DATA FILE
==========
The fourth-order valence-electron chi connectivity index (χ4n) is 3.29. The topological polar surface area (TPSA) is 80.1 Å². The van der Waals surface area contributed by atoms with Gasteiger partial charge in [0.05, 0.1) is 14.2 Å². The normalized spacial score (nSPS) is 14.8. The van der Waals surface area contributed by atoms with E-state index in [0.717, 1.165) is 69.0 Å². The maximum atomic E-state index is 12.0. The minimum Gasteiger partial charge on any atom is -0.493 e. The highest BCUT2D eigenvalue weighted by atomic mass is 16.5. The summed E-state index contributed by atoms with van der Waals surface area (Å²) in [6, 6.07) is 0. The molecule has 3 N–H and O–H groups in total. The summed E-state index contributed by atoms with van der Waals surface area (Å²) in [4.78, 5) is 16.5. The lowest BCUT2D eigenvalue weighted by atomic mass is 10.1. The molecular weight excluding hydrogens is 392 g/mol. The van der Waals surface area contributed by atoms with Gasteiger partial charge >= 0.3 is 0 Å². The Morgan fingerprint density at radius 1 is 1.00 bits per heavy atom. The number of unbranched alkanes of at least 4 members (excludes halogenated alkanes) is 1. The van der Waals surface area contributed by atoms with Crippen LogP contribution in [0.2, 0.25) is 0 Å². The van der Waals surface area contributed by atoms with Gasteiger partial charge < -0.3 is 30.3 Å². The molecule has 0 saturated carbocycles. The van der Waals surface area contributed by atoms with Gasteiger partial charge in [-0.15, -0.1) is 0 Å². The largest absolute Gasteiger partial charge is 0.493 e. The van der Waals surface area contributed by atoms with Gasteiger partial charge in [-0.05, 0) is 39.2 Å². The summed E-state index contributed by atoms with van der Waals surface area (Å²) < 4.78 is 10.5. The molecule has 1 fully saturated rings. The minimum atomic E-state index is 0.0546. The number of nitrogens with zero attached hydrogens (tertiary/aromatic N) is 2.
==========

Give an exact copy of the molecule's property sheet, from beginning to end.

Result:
The fourth-order valence-electron chi connectivity index (χ4n) is 3.29. The topological polar surface area (TPSA) is 80.1 Å². The van der Waals surface area contributed by atoms with Gasteiger partial charge in [0.05, 0.1) is 14.2 Å². The normalized spacial score (nSPS) is 14.8. The van der Waals surface area contributed by atoms with E-state index in [0.717, 1.165) is 69.0 Å². The maximum atomic E-state index is 12.0. The minimum Gasteiger partial charge on any atom is -0.493 e. The highest BCUT2D eigenvalue weighted by atomic mass is 16.5. The summed E-state index contributed by atoms with van der Waals surface area (Å²) in [6, 6.07) is 0. The molecule has 3 N–H and O–H groups in total. The summed E-state index contributed by atoms with van der Waals surface area (Å²) in [4.78, 5) is 16.5. The lowest BCUT2D eigenvalue weighted by atomic mass is 10.1. The molecular weight excluding hydrogens is 392 g/mol. The van der Waals surface area contributed by atoms with Gasteiger partial charge >= 0.3 is 0 Å². The Morgan fingerprint density at radius 1 is 1.00 bits per heavy atom. The number of unbranched alkanes of at least 4 members (excludes halogenated alkanes) is 1. The van der Waals surface area contributed by atoms with Crippen LogP contribution in [0.2, 0.25) is 0 Å². The van der Waals surface area contributed by atoms with Gasteiger partial charge < -0.3 is 30.3 Å². The molecule has 0 saturated carbocycles. The van der Waals surface area contributed by atoms with Gasteiger partial charge in [-0.15, -0.1) is 0 Å². The largest absolute Gasteiger partial charge is 0.493 e. The van der Waals surface area contributed by atoms with Gasteiger partial charge in [-0.05, 0) is 39.2 Å². The summed E-state index contributed by atoms with van der Waals surface area (Å²) < 4.78 is 10.5. The molecule has 1 fully saturated rings. The minimum atomic E-state index is 0.0546. The number of nitrogens with zero attached hydrogens (tertiary/aromatic N) is 2.